6.3c A stable ecosystem can be altered, either rapidly or slowly, through the activities of organisms (including humans), or through gradual changes back to a point of long term stability. May/June- Regents Review End of Year Essential Question: Lesson 1: Evolution by Natural Selection Essential Question: Suppose there is a populations of rabbits with 100 members, 75 are brown and 25 are white, which members are most likely to survive? What information do you need to answer this question? Labs/Activities:
Bottleneck Genes (DEC Project Wild Curriculum) Essential Question: If evolution over time was compared to a tree forming new branches over time, then which species
would be on a branch closest to humans?
single-celled organisms
multi-cellular organisms
structural evidence
Molecular evidence
Organic Compounds
Inorganic Compounds
Scientific Theory Labs/Activities:
- Pill Bug Experiments
- Relationships & Biodiversity (NY State Lab) (Structural Evidence of Plants).
- Dichotomous Keys Key Terms:
Speciation
Adaptation
Common Ancestory
Extinction
Endangerment
Evolution Tree Diagrams Labs/Activities: Drawing Phylogenic Trees using Prezi Lesson 3: DNA Function & Biotechnology Essential Question: How does DNA replication & Protein Synthesis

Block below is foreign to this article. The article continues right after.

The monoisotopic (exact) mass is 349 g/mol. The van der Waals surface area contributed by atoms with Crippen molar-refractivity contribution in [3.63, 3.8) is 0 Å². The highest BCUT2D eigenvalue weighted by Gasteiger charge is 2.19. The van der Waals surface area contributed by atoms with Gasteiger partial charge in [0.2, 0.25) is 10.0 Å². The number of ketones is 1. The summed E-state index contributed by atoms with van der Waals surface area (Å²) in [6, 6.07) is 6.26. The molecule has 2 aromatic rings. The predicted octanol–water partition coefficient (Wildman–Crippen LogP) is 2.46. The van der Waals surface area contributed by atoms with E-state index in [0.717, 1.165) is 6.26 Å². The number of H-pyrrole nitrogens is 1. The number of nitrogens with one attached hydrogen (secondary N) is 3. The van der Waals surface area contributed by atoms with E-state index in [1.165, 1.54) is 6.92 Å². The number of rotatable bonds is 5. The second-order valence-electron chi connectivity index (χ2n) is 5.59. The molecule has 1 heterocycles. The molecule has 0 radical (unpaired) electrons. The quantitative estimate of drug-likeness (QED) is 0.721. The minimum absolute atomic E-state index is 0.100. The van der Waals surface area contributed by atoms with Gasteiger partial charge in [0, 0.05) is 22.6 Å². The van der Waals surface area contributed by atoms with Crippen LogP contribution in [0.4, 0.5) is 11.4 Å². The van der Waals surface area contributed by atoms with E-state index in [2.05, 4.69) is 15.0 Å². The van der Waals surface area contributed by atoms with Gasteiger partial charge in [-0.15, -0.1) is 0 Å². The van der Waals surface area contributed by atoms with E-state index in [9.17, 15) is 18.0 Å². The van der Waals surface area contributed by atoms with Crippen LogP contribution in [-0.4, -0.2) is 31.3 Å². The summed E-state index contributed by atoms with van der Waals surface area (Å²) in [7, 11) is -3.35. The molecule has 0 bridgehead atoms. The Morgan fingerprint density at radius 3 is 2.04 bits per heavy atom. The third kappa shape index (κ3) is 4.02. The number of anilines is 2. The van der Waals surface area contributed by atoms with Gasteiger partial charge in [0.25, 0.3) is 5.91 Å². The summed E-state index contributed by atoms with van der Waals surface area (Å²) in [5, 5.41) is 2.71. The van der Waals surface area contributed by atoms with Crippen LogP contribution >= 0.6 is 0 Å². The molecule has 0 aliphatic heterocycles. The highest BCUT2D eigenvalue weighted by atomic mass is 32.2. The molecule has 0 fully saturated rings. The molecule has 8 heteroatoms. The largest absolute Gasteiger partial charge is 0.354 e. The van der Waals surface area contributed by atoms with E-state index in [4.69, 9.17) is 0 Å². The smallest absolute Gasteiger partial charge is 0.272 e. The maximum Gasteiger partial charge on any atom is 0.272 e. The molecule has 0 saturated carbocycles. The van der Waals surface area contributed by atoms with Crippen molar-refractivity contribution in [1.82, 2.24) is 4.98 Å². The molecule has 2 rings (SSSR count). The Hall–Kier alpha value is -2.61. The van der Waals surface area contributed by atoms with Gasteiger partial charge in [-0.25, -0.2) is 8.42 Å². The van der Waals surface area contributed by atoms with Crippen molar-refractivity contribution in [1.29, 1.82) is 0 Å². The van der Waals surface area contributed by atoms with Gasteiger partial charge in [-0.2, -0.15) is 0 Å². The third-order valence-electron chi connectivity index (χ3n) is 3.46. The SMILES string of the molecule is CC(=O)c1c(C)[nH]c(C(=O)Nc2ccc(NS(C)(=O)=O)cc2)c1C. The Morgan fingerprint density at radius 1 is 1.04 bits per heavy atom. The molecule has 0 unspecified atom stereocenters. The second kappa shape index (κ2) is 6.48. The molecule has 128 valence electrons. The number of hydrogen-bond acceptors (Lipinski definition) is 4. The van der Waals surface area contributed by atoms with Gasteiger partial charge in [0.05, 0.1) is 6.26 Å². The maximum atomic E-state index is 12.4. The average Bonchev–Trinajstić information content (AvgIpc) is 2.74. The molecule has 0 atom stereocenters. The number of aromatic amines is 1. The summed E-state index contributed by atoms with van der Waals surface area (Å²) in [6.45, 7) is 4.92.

compare between a Platypus, Oak Tree, Grasshopper and a Human?
-Protein Synthesis
-Protein/Polypeptide
-amino acid
-RNA
-Nucleus
-Ribosomes
-Codon Lab: DNA & Proteins
-Genetic Engineering
-Recombinant DNA
-Restriction Enzymes
-GM Foods
-Gel Electrophoresis DNA Analysis Cloning Stem Cell Research Lesson 1: Types of Reproduction Essential Question: Which type of reproduction is more advantageous for the survival of a species over time? Key Terms:
Asexual
Sexual
Mitosis
Meiosis
Gametes
Cloning Lesson 3: Types of Asexual Reproduction Essential Question: Do you think asexually reproducing organisms can evolve to reproduce sexually? budding
regeneration
vegetative propagation
Mitosis
Cancer
-zygote
-fertilization
-Internal Fertilization
-External Fertilization
-Ovaries
-Testes
-Testosterone
-Progesterone
-Uterus
-Placenta
-Umbilical Cord Lesson 1: Basic Life Processes: Key Terms:
Nutrition
Transport
Respiraton
Excretion
Synthesis
Regulation
Metabolism
Homeostasis Which life activities do you think include all the others? Key Terms:
-Digestive
-Respiratory
-Circulatory
- Excretory
-Nervous
-Endocrine
-Stomates
-Guard Cells
-Feedback Mechanism
-Cell Receptors
-Hormones -Body Systems
-Feedback Mechanisms
-White Blood Cells
-Antibodies
-Antigens
-Pathogens
-Immunity
-Vaccinations
-Organ Rejection
-HIV
-Aids
-Hormones
-Cell Receptors Lesson 1: DNA Location &
Packaging Key Terms:
-DNA
-Chromosome
-Gene
-Nucleus Lesson 1: Types of Natural Resources EQ: Which type of resources do humans use more of on this earth, renewable or non renewable? 1. Renewable Resources
2. Non-Renewable Resources
3. Finite Resources
4. Fossil Fuels
5. Closed System